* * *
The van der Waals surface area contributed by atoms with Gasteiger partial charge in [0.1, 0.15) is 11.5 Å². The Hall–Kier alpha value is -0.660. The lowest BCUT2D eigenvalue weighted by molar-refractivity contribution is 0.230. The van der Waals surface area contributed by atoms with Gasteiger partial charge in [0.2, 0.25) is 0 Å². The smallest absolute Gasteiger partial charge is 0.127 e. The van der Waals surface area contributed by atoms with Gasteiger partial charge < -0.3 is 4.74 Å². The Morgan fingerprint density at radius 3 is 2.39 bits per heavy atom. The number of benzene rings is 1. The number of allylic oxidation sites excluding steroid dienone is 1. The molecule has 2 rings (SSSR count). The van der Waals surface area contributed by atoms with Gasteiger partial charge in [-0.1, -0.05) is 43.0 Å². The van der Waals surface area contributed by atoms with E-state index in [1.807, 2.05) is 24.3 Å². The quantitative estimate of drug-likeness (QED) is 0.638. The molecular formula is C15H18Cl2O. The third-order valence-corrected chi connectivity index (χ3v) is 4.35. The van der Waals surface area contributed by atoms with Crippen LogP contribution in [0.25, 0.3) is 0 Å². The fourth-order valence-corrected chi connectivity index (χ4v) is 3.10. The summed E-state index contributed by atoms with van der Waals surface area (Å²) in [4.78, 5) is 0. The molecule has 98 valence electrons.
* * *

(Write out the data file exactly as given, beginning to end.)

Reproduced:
The van der Waals surface area contributed by atoms with Gasteiger partial charge in [0.1, 0.15) is 11.5 Å². The Hall–Kier alpha value is -0.660. The lowest BCUT2D eigenvalue weighted by molar-refractivity contribution is 0.230. The van der Waals surface area contributed by atoms with Gasteiger partial charge in [0.2, 0.25) is 0 Å². The smallest absolute Gasteiger partial charge is 0.127 e. The van der Waals surface area contributed by atoms with Gasteiger partial charge < -0.3 is 4.74 Å². The Morgan fingerprint density at radius 3 is 2.39 bits per heavy atom. The number of benzene rings is 1. The number of allylic oxidation sites excluding steroid dienone is 1. The molecule has 2 rings (SSSR count). The van der Waals surface area contributed by atoms with Gasteiger partial charge in [-0.1, -0.05) is 43.0 Å². The van der Waals surface area contributed by atoms with E-state index in [1.807, 2.05) is 24.3 Å². The quantitative estimate of drug-likeness (QED) is 0.638. The molecular formula is C15H18Cl2O. The third-order valence-corrected chi connectivity index (χ3v) is 4.35. The van der Waals surface area contributed by atoms with Crippen LogP contribution in [0.25, 0.3) is 0 Å². The fourth-order valence-corrected chi connectivity index (χ4v) is 3.10. The summed E-state index contributed by atoms with van der Waals surface area (Å²) in [4.78, 5) is 0. The molecule has 98 valence electrons.